ATHENS — After almost a decade in Greece, David Horner, president of the American College of Greece, has seen it all: fury at Americans under George W. Bush, near reverence under Barack Obama, and outright dismay now that Donald Trump is president.
“We’ve gone in short order from the outhouse, to the penthouse, to the loony bin,” he told me.
If being an American in Athens has been a rollercoaster in recent years, try being Greek. The economy has shrunk by a quarter. Youth unemployment has devastated a generation. Life for many has become an exercise in survival. Without the cushions of sun, family, remittances and a deep civilization, there would have been violent mayhem. This has been a drawn-out Great Depression.
My sense now is that if Greece hasn’t precisely turned a corner, the worst is over. There have been two consecutive quarters of growth — at 0.5 percent, but still. A bond offering in July, the first in several years, found a responsive market. Tourism has boomed, thanks in part to troubles in Turkey and Egypt. The third international bailout is set to expire in mid-2018. Greece’s humiliating tutelage, the source of anti-German outbursts, may soon end.
But the real clues are not the numbers. Tension, once palpable in the streets, has eased. People are inured. They’ve seen everything — a far-right storm, shuttered banks, a referendum vote to reject creditor-imposed austerity that was promptly ignored, governments of every political hue — and survived.
The latest twist has seen the leftist government of Prime Minister Alexis Tsipras, the Marxist anti-austerity firebrand of yore, lurch toward the center, call unabashedly for the foreign investment Greece needs, and embrace the United States.
Tsipras, I hear, has taken to calling America his “strategic partner.” He’s angling for a visit with Trump (who may not like the fact that the young Greek leader and Obama bonded). He’s trying to steal the thunder of Kyriakos Mitsotakis, the charismatic, Harvard-educated leader of the opposition New Democracy party, by discovering the merits of private enterprise.
That’s not an easy sell for Tsipras, who, at 43, is a formidable political maneuverer. The public sector remains bloated; old Greek habits of cronyism and nepotism are too encrusted to extirpate. The civil servants’ union is up in arms over the outrageous notion that public employees should be subjected to a performance evaluation. That’s deemed “divisive.” I guess it could be.
An enduring symbol of Greek bureaucratic inertia is the vast Elliniko area in southern Athens once occupied by the airport. Its fate has been discussed for more than a decade. This could be one of Europe’s biggest real estate projects but every time agreement is reached on private investment, another obstacle arises, most recently objections from the Central Archaeological Council and Piraeus forestry authority. There are, one weary observer suggested, some very tall weeds.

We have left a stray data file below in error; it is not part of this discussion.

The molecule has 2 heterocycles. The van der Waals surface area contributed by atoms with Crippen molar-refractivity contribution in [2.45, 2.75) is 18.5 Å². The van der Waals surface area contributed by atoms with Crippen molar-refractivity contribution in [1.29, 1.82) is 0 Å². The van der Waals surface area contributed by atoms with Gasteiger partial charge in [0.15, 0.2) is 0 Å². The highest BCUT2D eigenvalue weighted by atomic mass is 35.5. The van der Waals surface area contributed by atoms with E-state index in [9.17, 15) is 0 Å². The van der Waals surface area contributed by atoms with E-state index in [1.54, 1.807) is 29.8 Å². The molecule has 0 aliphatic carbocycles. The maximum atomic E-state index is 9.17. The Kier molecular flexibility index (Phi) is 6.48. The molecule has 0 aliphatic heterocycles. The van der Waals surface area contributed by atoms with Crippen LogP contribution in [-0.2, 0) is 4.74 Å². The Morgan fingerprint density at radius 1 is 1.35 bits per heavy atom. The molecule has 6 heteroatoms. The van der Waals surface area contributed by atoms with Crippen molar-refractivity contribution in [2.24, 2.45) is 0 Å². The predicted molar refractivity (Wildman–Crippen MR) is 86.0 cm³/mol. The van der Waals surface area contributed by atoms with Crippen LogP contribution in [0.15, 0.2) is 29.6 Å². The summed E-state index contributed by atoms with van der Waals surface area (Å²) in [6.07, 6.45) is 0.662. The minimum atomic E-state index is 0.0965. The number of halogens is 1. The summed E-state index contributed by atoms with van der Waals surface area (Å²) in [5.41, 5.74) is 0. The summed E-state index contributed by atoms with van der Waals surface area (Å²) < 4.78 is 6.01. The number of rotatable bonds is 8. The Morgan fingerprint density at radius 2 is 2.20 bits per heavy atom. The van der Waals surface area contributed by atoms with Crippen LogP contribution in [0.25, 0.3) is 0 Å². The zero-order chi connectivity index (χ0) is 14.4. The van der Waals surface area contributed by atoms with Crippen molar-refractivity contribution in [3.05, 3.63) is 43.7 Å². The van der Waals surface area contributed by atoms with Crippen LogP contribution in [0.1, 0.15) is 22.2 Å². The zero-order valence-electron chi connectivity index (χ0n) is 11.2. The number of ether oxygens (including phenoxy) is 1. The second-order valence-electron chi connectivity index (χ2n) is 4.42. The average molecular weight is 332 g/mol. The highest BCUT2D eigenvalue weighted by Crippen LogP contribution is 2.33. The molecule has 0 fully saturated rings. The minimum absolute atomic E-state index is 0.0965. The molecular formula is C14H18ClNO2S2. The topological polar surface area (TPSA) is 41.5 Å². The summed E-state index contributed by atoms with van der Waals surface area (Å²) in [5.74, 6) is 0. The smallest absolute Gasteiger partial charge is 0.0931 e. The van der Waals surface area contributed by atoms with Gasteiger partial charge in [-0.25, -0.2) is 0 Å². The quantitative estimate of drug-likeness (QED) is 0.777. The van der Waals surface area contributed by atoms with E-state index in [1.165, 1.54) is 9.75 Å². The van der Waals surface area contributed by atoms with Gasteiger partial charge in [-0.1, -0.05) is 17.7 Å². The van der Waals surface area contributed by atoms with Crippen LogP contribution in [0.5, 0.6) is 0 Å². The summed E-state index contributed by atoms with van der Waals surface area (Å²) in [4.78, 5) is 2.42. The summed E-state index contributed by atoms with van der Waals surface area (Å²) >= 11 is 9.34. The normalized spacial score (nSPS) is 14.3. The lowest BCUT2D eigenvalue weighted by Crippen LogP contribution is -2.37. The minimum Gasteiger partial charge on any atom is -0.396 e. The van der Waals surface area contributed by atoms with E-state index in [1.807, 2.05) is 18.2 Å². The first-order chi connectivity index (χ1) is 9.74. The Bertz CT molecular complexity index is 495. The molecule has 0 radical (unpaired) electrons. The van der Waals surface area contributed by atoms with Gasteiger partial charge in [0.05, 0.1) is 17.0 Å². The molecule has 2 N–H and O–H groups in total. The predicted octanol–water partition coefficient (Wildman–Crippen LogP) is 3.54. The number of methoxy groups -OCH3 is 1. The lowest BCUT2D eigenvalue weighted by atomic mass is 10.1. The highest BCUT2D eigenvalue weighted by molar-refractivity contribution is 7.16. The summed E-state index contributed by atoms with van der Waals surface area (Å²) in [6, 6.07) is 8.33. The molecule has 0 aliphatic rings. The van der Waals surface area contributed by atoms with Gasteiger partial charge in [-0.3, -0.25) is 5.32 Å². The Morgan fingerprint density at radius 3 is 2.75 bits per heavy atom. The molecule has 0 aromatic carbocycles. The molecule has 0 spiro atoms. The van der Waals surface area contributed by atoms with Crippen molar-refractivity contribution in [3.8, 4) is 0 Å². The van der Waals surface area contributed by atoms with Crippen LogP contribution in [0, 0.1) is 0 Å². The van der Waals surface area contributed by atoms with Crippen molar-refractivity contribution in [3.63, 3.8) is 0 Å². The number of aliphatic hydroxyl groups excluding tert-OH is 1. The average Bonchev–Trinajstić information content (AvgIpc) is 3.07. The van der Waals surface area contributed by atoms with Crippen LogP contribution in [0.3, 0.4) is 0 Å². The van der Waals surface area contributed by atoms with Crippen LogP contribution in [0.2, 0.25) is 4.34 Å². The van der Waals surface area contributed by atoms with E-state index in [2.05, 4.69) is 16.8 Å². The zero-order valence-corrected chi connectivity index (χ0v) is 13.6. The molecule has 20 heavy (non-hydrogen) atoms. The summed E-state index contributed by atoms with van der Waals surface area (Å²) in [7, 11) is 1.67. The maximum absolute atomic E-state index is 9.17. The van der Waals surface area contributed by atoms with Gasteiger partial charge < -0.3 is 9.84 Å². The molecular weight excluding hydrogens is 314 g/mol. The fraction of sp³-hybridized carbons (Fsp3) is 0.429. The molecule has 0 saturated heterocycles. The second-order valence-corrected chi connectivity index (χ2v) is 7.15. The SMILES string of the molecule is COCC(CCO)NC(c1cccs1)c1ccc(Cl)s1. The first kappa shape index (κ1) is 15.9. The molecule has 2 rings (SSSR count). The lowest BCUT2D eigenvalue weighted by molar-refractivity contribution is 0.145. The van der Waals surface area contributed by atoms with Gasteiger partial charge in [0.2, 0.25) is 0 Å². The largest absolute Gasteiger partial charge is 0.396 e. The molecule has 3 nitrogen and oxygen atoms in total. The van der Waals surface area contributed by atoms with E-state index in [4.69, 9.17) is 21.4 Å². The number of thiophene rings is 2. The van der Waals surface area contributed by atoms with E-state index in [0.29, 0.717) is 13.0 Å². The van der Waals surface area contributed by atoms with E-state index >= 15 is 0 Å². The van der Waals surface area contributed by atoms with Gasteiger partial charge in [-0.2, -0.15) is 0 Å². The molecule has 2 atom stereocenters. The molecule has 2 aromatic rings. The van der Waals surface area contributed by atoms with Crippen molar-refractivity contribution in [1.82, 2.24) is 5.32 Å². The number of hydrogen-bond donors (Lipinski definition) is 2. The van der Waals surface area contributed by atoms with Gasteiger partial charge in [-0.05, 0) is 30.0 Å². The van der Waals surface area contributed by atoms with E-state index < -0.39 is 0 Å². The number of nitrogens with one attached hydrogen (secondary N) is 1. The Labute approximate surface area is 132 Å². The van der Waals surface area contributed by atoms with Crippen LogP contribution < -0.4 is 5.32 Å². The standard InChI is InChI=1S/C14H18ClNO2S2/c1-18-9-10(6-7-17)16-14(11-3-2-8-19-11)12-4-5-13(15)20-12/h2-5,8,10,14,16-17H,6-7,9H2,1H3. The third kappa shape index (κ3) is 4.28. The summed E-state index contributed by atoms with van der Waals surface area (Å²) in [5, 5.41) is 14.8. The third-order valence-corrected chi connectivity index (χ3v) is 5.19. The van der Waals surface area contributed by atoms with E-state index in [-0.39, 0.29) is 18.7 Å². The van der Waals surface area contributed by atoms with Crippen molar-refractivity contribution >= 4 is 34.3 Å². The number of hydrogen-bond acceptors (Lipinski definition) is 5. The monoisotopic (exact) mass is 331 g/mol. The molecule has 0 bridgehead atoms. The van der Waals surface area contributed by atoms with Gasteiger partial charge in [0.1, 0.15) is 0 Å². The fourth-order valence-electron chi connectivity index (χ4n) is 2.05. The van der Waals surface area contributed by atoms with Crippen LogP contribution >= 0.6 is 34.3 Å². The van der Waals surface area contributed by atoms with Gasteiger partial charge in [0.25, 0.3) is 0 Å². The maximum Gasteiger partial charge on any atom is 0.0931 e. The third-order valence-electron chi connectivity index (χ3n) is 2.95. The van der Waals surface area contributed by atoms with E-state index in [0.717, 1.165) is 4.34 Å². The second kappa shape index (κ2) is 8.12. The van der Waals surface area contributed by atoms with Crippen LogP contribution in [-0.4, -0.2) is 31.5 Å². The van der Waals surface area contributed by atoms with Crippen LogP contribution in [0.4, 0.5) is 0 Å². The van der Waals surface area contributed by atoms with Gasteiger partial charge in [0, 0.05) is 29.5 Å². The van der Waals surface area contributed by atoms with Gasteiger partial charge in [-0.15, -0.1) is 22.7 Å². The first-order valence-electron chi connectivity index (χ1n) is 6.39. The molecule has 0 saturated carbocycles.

In the north, a $3 billion investment — by the Canadian mining company Eldorado Gold — is also in danger of unraveling because of an impasse over permits. Some 2,400 jobs are in play.
If post-populist Tsipras is serious about investment and growth — and they’re the only way forward for Greece — he needs to show he can break the logjam. But his coalition is still paralyzed somewhere between ideology and pragmatism.
Still, in a turbulent neighborhood, through a disaster rarely seen outside wartime, with more than one million refugees transiting the country in recent years (and tens of thousands still there), Greece has held — and held with generosity. That is remarkable. I salute Greece.
There’s more behind the stability than the sun, family, remittances and civilization I mentioned. Geoffrey Pyatt, the American ambassador, told me he went to the island of Rhodes last month and met with Giorgos Hadjimarkos, the South Aegean Regional Governor. A United States troop ship with 300 Marines on board was docked. As discussion turned to the challenges in the area, Hadjimarkos walked to the window, opened the drapes, and, pointing to the ship, said: “Ambassador, the best way to assure Greece’s strategic direction sits right there in the harbor.”
Greek anti-Americanism, once virulent, has gone out of vogue. Old institutions, set up after World War II, have been mocked by Trump. But they have come through during the Greek crisis. Without NATO, without the European Union, the possibility of a catastrophic Greek lurch into chaos would have been much higher. Trump should stick a sign above his bed: “The European Union is a peace magnet.”
Of course, Greek participation in the euro, a currency improbably shared with Germany, was behind the crisis; and the European Union was one of the institutions imposing the austerity that wreaked havoc. But in the end, Greeks were reassured by their European Union passports and by the knowledge that they live now in a wider framework of peace and stability.
A powerful lesson of the crisis is Europe’s resilience. The commitment of countries like Greece and France to the European Union is strong — more so since the British decision to leave. Romance, not reason, lay behind Greece’s miguided inclusion in the euro, but the romance had a kernel of truth: Greece is central to the European idea.